Clean-Mark goes with NetSuite

The Clean-Mark Group Inc. is but one example of a Canadian organization embracing the software-as-a-service model. The mid-market, Toronto-based corporate housekeeping services provider uses NetSuite Inc.’s Web-based business application suite for its front- and back-office processes.

San Mateo, Calif.-based NetSuite (originally founded and backed by Oracle Corp. head Larry Ellison) unveiled recently its Canadian operations in Mississauga, Ont. to launch its Web-based product offerings, including NetSuite, NetSuite Small Business, NetCRM, NetERP, and NetCommerce. Steve Frappier, formerly of Oracle Corp., was appointed director of sales for NetSuite’s Canadian operations.

According to Zach Nelson, NetSuite’s CEO, NetSuite 10.0 is localized for the Canadian market, from language conversion to accounting requirements for GST and PST. The latest release also includes support for up-selling (via sales information based on a customer’s expressed interests or past purchases) and Web site visitor analytics.

According to Clean-Mark Group CEO John Vavitsas, the firm was using QuickBooks to run its billing and accounting processes and was in the market for a CRM solution for its sales team. The company looked at traditional software offerings, particularly Microsoft Corp.’s CRM product. But the application service provider (ASP) model “gave us a front office and back office for a flat rate every month,” Vavitsas said. The NetSuite offering enabled the company to build a hosted CRM solution and tie it into the back-office billing system, he said.

But even as the ASP software model appears to be enjoying a resurgence of sorts, it is arguably still primarily suited to smaller firms, particularly companies that would balk at the cost of ERP software from top-tier vendors.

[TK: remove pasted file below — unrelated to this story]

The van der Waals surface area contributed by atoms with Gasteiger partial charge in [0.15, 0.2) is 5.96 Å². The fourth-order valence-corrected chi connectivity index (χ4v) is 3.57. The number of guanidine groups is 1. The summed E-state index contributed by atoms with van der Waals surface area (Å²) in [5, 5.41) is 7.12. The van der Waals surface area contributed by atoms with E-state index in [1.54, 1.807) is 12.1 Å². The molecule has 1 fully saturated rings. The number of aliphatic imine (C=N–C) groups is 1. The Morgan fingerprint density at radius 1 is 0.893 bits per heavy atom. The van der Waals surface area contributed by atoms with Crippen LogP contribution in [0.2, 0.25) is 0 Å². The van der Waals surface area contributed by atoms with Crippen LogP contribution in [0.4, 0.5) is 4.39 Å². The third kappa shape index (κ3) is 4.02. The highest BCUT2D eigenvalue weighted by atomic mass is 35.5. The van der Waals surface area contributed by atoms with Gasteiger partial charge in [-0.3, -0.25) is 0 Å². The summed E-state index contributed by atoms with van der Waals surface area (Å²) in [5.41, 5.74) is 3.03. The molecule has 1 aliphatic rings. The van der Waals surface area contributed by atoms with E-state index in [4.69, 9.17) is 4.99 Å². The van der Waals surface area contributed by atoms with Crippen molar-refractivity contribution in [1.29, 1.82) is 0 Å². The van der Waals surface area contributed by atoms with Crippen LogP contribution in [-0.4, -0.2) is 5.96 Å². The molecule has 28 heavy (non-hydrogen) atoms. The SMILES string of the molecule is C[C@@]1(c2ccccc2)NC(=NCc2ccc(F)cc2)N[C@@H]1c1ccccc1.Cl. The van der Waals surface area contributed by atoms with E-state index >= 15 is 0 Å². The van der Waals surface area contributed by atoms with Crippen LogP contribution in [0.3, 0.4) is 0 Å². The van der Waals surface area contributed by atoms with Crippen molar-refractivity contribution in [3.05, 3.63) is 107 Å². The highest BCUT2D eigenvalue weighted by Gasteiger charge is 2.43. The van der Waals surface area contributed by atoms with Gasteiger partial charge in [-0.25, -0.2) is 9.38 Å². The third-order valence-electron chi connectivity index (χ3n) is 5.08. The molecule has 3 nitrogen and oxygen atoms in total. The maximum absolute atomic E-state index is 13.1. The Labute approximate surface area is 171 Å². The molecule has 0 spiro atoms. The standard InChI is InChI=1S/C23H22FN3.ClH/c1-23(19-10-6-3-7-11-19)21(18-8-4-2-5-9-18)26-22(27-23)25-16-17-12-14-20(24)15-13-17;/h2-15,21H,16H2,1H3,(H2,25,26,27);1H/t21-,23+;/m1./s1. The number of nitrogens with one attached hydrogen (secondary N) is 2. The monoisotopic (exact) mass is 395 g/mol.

According to Brenda Cotton, CEO for Edmonton-based Cotton Systems Ltd., moving from the traditional software model (in-house IT support and graphic designer) to a virtual model where most of the support services are outsourced has afforded her company a certain measure of flexibility. Cotton Systems provides training systems for the financial services industry. With a corporate office finance department in Edmonton, a service centre in Lake Country B.C., a logistics provider in Salt Lake City, Utah. and Canadian and U.S. customers, Cotton Systems needed the flexibility to be able to access information.

The firm was using GoldMine and Great Plains Dynamic software for business and customer management, but it was costing a lot to keep on adding modules and additional staff to access the duplicate information. Cotton said the virtual model means using VoIP phones along with the Netsuite offering. Staff can access the system “from anywhere the VoIP system can plug in to high-speed Internet,” Cotton said.

Backups can be done in real-time and it does away with having someone on staff to handle IT issues. The system eliminates a lot of duplication errors since customers are doing the data entry themselves, Cotton said, while still allowing the firm to maintain control of information. Nelson said when large enterprises look to grow with new ERP technology, the ASP model spares them the upfront IT costs.

Pricing for NetSuite starts at $499 per month and $120 for each additional month. NetSuite Small Business starts at $120 per month and $60 for each additional user.

Currently 15 Clean-Mark employees use the system, Vavitsas said. He pointed out that Clean-Mark is particularly impressed by the NetSuite pricing strategy: customers pay a flat fee that increases when more users are added. Clean-Mark looked at traditional software offerings but it was a significant IT investment with servers, Vavitsas said. Clean-Mark also looked at other hosted ERP offerings from Siebel Systems Inc. and Inc.

“(With we didn’t feel we could tie in the back office with the CRM solution…there was ‘bridge’ software that would dump the data from Quickbooks to but we didn’t feel comfortable with that.” The key benefit of the ASP model is in increasing efficiency, boosting data accuracy and streamlining internal administration.

Related Download
The Landscape of Self Service Analytics Sponsor: IBM
The Landscape of Self Service Analytics
Download this report to examine the current state of self-service analytics across all industries and company sizes, and view the technology decisions and analytical performance of organizations that reported high levels of self-service in their analytical use base.
Register Now